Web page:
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Questions tagged [meaning]

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2answers
2k views

Are people's names considered morphemes of a language?

For example, is "Donald" a morpheme of the English language? I can see reasons for and against. Reasons for: It allows us to say stuff like "a language is a function from sequences of morphemes of ...
5
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2answers
437 views

Is there a linguistic term for words that can have the same meaning in different languages?

The closest I can find is 'cognate' but that term is used for words that have similar etymology and phonetic characteristics but not necessarily the same or similar meaning in different languages. ...
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5answers
4k views

Are all morphemes meaningful?

According to the notes I kept during a lecture on Morphology, morphemes are meaningful themselves and they can also differentiate meaning. Are all morphemes considered to be meaningful? For example {-...
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6answers
3k views

Are there any words understood by speakers of any language in the world?

Are there any words probably understood by “everyone” in the world? I understand that this question needs multiple clarifications, including the following: By a 'word' I mean a word used in the ...
5
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1answer
309 views

What is the difference between AND and WITH in general?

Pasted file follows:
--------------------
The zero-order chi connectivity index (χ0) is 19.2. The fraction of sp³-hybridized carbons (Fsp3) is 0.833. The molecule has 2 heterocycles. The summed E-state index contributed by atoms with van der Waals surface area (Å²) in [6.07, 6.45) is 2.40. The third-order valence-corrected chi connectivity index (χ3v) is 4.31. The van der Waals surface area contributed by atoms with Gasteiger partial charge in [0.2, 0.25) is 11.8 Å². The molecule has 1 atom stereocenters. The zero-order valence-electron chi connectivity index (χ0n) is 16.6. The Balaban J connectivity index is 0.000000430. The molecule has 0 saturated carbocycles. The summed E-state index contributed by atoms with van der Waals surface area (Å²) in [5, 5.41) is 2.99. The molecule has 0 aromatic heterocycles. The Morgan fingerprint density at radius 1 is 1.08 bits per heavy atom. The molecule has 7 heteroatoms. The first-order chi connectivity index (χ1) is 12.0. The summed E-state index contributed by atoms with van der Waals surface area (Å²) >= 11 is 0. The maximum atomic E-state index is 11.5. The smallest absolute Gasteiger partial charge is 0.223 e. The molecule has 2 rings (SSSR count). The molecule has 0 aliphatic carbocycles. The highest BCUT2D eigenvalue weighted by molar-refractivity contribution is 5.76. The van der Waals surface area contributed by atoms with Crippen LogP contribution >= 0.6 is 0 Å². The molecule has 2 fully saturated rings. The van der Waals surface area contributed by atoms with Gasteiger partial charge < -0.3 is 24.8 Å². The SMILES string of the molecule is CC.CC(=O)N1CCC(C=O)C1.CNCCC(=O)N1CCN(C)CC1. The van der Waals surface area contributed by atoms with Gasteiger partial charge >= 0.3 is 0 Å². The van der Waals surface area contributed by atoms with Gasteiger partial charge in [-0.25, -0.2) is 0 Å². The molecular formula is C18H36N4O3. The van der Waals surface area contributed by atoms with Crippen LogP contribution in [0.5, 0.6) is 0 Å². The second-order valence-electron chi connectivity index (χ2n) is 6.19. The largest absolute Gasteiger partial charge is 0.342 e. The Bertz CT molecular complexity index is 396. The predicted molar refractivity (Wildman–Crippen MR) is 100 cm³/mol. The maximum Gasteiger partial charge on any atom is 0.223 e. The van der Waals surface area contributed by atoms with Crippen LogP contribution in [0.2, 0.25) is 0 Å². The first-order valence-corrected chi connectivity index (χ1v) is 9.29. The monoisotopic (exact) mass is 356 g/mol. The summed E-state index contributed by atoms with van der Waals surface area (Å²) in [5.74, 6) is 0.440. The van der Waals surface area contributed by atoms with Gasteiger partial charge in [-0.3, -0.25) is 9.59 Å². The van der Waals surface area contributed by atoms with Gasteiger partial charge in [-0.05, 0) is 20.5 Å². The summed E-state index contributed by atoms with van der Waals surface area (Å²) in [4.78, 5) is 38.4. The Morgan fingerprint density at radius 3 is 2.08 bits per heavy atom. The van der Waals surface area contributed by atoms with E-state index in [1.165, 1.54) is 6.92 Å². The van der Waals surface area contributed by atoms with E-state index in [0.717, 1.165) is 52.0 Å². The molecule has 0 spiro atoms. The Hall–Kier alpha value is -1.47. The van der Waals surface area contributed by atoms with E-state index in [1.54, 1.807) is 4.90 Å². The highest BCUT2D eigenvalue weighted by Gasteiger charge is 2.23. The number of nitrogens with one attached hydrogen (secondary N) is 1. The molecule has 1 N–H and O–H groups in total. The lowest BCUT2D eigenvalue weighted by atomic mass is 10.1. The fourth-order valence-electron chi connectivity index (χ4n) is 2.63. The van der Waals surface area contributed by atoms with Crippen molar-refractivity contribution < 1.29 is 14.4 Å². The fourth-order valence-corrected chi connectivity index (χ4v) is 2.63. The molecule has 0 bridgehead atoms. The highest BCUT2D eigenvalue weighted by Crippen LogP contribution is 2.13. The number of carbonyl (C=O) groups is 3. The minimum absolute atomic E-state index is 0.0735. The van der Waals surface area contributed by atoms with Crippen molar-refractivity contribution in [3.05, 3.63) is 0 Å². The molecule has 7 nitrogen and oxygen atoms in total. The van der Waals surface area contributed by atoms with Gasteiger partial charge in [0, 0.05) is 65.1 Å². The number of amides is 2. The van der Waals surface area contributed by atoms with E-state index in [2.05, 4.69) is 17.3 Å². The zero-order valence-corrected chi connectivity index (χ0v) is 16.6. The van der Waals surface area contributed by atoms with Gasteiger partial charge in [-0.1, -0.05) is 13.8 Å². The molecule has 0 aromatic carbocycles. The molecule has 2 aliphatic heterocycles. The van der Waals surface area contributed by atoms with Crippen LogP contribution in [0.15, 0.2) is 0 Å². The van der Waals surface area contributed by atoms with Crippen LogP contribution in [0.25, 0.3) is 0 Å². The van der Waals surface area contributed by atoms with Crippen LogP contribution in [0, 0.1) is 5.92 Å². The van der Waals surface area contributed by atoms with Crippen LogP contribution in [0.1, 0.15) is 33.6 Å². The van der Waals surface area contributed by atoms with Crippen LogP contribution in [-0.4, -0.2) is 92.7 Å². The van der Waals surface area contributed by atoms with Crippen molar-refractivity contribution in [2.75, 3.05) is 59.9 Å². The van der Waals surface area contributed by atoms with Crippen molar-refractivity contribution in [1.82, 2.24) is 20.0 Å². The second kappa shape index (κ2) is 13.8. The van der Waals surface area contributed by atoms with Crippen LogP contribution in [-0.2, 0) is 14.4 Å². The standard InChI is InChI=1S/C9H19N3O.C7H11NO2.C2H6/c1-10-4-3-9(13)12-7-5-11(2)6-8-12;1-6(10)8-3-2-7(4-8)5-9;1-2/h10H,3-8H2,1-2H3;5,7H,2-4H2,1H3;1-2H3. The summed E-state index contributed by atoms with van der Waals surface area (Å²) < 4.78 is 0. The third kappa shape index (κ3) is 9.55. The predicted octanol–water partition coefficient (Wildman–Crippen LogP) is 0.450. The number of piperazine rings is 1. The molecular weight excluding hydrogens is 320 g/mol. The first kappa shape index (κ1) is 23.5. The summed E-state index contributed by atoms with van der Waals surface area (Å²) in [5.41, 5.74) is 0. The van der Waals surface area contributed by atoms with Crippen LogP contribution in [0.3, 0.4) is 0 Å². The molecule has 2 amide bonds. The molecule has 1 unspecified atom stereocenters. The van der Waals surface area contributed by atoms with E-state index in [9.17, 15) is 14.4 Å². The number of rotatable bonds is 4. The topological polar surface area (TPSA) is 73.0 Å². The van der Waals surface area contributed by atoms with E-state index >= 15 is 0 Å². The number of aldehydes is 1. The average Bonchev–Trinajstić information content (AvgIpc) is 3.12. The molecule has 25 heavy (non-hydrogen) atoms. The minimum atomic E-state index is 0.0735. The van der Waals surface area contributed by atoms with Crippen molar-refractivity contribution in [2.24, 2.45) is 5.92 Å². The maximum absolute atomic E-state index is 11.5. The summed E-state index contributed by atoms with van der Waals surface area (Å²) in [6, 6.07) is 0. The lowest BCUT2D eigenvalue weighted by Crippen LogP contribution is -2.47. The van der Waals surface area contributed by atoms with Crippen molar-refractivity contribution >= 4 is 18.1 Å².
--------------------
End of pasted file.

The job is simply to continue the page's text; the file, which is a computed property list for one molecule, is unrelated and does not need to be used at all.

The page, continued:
I, myself, a russian native, but still can't tell what is the real difference between and and with even in my own language. Is there definite demarcation line between those grammatical concepts? I'm ...
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3answers
1k views

"Den" or "det" in Swedish

I am native Swedish speaker and I have a problem that the language seems to have no grammar in some cases. For instance there is both "en lag" and "ett lag" meaning completely different things but the ...
4
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1answer
137 views

How do we know the definition and meaning of words like "though"

Everyday we use words like "although". I personally have never tried to define it as far as I can remember. One definition of although is "even though", but what is an "even" though. Even is about ...
4
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1answer
54 views

Does metonymy impart new definitions to words?

In phrases like "force of arms", "challenge our arms" (example:General Mattis recent speech), etc, the word "arms" is an example of metonymy, I think. The phrases refer to war by referring to weapons....
4
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1answer
179 views

How are meanings of a word ordered in a dictionary?

What base does vocabulary.com use for its hierarchy of meanings of a word? For example see http://www.vocabulary.com/dictionary/sound. Are top levels (numbered list) all homonyms? What structure do ...
3
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3answers
329 views

Verb pairs similar to "buy" and "sell"?

"buy" and "sell" that are basically the same action/event, but reverse arguments (subject of one, the object of the other): X sold his car to Y. Y bought a car from X. Is there a any special name ...